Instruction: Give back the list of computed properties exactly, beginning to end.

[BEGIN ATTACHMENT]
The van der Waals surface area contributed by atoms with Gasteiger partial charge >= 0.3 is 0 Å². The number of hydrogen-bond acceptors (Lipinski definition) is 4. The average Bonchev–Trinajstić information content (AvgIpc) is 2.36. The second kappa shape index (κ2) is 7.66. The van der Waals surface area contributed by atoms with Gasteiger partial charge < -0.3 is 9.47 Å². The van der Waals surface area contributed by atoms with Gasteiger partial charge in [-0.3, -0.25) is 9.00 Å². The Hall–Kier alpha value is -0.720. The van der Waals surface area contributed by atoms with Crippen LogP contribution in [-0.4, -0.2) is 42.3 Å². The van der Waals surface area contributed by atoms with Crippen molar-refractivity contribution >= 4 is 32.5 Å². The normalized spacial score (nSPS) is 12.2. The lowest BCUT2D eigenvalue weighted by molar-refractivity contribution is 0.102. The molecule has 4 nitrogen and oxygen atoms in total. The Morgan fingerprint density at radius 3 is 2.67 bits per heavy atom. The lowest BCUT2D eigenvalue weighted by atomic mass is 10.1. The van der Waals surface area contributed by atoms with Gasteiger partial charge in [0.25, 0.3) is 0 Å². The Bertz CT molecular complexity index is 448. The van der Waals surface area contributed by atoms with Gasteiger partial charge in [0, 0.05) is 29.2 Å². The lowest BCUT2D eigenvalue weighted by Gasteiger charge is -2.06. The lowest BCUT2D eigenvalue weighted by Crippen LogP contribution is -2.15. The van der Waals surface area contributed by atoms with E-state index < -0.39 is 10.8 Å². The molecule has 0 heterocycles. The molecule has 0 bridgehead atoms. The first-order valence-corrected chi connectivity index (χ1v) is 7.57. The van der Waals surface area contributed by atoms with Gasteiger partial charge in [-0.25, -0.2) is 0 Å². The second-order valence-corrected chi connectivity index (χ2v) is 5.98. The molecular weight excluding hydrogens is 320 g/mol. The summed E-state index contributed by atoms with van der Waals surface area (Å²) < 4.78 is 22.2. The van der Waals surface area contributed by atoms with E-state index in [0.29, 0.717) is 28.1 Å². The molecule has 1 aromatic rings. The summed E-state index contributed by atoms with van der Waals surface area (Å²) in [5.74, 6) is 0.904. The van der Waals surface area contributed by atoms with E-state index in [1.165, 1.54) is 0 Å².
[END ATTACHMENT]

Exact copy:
The van der Waals surface area contributed by atoms with Gasteiger partial charge >= 0.3 is 0 Å². The number of hydrogen-bond acceptors (Lipinski definition) is 4. The average Bonchev–Trinajstić information content (AvgIpc) is 2.36. The second kappa shape index (κ2) is 7.66. The van der Waals surface area contributed by atoms with Gasteiger partial charge < -0.3 is 9.47 Å². The van der Waals surface area contributed by atoms with Gasteiger partial charge in [-0.3, -0.25) is 9.00 Å². The Hall–Kier alpha value is -0.720. The van der Waals surface area contributed by atoms with Crippen LogP contribution in [-0.4, -0.2) is 42.3 Å². The van der Waals surface area contributed by atoms with Crippen molar-refractivity contribution >= 4 is 32.5 Å². The normalized spacial score (nSPS) is 12.2. The lowest BCUT2D eigenvalue weighted by molar-refractivity contribution is 0.102. The molecule has 4 nitrogen and oxygen atoms in total. The Morgan fingerprint density at radius 3 is 2.67 bits per heavy atom. The lowest BCUT2D eigenvalue weighted by atomic mass is 10.1. The van der Waals surface area contributed by atoms with Gasteiger partial charge in [0.25, 0.3) is 0 Å². The Bertz CT molecular complexity index is 448. The van der Waals surface area contributed by atoms with Gasteiger partial charge in [0, 0.05) is 29.2 Å². The lowest BCUT2D eigenvalue weighted by Gasteiger charge is -2.06. The lowest BCUT2D eigenvalue weighted by Crippen LogP contribution is -2.15. The van der Waals surface area contributed by atoms with E-state index < -0.39 is 10.8 Å². The molecule has 0 heterocycles. The molecule has 0 bridgehead atoms. The first-order valence-corrected chi connectivity index (χ1v) is 7.57. The van der Waals surface area contributed by atoms with Gasteiger partial charge in [-0.25, -0.2) is 0 Å². The second-order valence-corrected chi connectivity index (χ2v) is 5.98. The molecular weight excluding hydrogens is 320 g/mol. The summed E-state index contributed by atoms with van der Waals surface area (Å²) < 4.78 is 22.2. The van der Waals surface area contributed by atoms with E-state index in [0.29, 0.717) is 28.1 Å². The molecule has 1 aromatic rings. The summed E-state index contributed by atoms with van der Waals surface area (Å²) in [5.74, 6) is 0.904. The van der Waals surface area contributed by atoms with E-state index in [1.165, 1.54) is 0 Å².